The pandemic disrupted global supply chains, exposing weaknesses, legacy issues, and the need for greater visibility in order to adapt more easily to new ground rules, such as hybrid work.
A small deviation from plan at one end can have large and costly effects up and down stream. Operational issues in the supply chain can impact information security, business continuity, collaboration, and compliance.
When the pandemic put every plan to real-life action, it became clear that resilience (from an operation, business, and organizational perspective) needs to be embedded into every process, project, and application.
However, traditionally, the security focus on third party risk management (TPRM) has been on how to protect data, not on outsourced services and resources. These times call for a reevaluation of priorities.
It’s clear now that organizational resilience is a culture. It’s more than Business Continuity Management (BCM), Operational Risk Management, Supply Chain Resilience or Third-Party Risk Management. It’s a combination of all of these, driven by a greater reliance on third party vendors, digital transformation, and rising cyberattacks.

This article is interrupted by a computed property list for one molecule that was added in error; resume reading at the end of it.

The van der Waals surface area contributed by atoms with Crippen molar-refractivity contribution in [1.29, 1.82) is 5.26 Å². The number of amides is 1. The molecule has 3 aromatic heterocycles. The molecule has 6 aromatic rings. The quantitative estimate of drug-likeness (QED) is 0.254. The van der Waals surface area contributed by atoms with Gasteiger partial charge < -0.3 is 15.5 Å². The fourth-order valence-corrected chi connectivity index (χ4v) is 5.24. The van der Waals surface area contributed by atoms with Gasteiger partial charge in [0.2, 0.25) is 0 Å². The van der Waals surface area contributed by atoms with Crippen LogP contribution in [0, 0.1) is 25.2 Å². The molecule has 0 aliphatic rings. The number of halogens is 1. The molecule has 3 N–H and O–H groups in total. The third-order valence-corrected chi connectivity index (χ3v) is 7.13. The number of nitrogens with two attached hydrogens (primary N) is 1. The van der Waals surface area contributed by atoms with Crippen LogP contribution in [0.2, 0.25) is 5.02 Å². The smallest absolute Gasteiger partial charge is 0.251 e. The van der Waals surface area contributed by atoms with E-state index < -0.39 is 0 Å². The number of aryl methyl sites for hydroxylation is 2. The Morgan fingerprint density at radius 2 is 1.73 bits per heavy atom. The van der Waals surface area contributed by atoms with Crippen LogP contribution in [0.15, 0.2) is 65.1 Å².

Gartner predicts that by 2025, 70% of CEOs will mandate a culture of organizational resilience to survive coincident threats from cybercrime, severe weather events, civil unrest, and political instabilities.
Pro Tip: With the right tool that allows you to customize your due diligence and risk management process, you’re not limited to asking about cybersecurity. You have the ability to ask your vendors about any type of information and technology risk that you may identify in your risk profile. You can add all of this to your initial assessment and continuous monitoring process and thus take care of the availability aspect (internet connections, human processes, and more).
Many of the challenges ahead call for more automation, in order to accelerate processes, increase visibility, and expand the scope of cybersecurity initiatives. The growing range of risks to manage and the increased regulatory pressure make automation essential, with the ability to reshuffle priorities and organize efforts.